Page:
We are conscious of just how well we have done for weather on our recent holidays. In the middle of October last year, we enjoyed an excellent week walking the North York Moors and coast: a mix of warm sunshine, low cloud and mist one day but only light touches of drizzle, and a bitter wind on the final day, but nothing to spoil our getting out every day. In May this year, we spent a week in North Wales. We did climb into cloud one day and there were no views, but the only rain during the week came overnight or whilst we were in the car. Then in October this year we paid a family visit to Cornwall, spending a week there on a wonderful summer holiday with not a spot of rain.
There certainly has been rain this year. We bought a new water butt which collects water off the roof of the green house, and since it was installed we have never managed to empty it – as there has been no prolonged dry period over the summer. In January we found a damp patch in the boxing around the water pipes in the kitchen: and we suspected that we had a leak from the pipes. However, when we called in a tradesman, he diagnosed a broken tile vent on the roof. The boxing is where the original boiler used to be, and it hides the old redundant flue pipe – rain was coming through the tile vent, down the pipe, and into the kitchen! Then in the spring, we noted that a damp patch in the corner of the garage roof seemed to be getting more noticeable – we opted to call in Everest before the damp patch developed into a leak, and we had the flat roof replaced. We also had the kitchen radiator replaced before its rusty blisters got any worse: the new radiator has made the kitchen the warmest room in the house!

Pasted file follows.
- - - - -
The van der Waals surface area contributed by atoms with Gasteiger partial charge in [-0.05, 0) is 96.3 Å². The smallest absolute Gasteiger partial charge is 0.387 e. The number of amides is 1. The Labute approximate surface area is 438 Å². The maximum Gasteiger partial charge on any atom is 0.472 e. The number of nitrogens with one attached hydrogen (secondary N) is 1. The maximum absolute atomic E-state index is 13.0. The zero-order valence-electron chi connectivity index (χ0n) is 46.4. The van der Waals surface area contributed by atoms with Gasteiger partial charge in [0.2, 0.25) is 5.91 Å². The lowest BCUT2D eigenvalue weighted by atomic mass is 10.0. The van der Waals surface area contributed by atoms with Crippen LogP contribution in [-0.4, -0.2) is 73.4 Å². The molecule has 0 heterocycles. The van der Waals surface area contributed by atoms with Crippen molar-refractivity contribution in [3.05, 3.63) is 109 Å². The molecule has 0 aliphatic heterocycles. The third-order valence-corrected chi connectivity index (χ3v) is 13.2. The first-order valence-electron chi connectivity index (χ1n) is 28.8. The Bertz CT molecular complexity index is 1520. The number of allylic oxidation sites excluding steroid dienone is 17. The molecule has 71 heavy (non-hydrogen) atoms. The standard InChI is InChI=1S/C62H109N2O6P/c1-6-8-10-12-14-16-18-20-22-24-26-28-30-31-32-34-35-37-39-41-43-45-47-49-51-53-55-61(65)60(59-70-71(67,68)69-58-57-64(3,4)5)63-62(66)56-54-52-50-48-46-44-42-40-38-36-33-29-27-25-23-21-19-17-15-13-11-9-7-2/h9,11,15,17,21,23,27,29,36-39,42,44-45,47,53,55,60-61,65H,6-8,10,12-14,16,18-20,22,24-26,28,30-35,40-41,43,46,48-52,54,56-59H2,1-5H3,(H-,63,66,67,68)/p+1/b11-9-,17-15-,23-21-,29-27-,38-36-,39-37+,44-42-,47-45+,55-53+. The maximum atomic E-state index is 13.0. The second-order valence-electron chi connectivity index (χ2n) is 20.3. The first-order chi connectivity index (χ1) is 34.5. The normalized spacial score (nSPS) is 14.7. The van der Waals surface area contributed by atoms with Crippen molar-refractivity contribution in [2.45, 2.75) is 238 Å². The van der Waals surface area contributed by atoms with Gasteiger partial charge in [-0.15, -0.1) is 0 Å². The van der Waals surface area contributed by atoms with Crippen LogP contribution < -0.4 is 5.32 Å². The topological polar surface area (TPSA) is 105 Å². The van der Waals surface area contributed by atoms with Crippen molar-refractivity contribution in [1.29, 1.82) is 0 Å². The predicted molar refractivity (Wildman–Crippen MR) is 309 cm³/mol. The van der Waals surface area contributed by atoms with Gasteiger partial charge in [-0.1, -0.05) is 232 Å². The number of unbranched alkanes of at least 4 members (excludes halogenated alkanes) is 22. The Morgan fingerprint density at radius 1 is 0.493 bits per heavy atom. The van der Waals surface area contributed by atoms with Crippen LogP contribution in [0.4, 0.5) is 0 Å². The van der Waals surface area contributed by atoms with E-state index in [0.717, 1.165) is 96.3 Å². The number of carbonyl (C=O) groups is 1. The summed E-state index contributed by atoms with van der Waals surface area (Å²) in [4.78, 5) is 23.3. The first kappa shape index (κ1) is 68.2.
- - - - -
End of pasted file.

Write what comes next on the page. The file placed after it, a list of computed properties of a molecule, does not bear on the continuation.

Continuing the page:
Out and about
We had an interesting day out of a different kind in August. A friend had fallen out of a tree, incurring serious injury, and was in hospital in Sheffield. His poor wife was making daily trips from home in Macclesfield to visit him in Sheffield; so we took a day off work and drove her over. It was a really nice drive over the Peak District (through Castleton). We found Mike in the process of moving wards, and it was almost funny to see him racing about in his wheelchair getting everything organised – he was in good spirits. We are pleased to see him back in church now.
|Lud’s Church, Gradbach, Staffordshire|
We are getting old! On August Bank Holiday we decided to do a walk over Shutlingsloe (our local hill) and a circuit around the south Cheshire / north Staffordshire borders. It was over 15 miles – not really strenuous climbing, but not much of the walk was flat. Our hips and thighs really felt the hammering with each step along the latter stretch of the walk, along roads into Macclesfield Forest. It was a good day out, but we have rarely been so relieved to get back to the car. We have done the walk before, though from a different starting point and a rather shorter route. It has a number of highlights, including the summit of Shutlingsloe, and the amazing Lud’s Church: a passageway between walls of rock where a persecuted saint used to worship.
The nice people in Dylys’ office gave her two garden plants for her birthday. Sadly, the Hattie’s Pincushion was enjoyed by unwelcome predators. The Passion Flower has proved much more domineering: it has helped itself to a large section of the tall fence down the side of the garden, and has produced some nice flowers!
ChurchAt church this year we have stepped down from some official duties. Dylys had served as Deacon for six years, and Graham as Church Secretary for six years. The constitution obliged Dylys to take a break after this time period, and Graham was ready for a break too. But we have both got involved in Hope Mission Action Groups: Hope being the banner that unites most of the churches in North East Cheshire, and the action groups being the practical outworking of different types of mission. We were both looking after tables at the Hope Expo day in the Town Hall in November.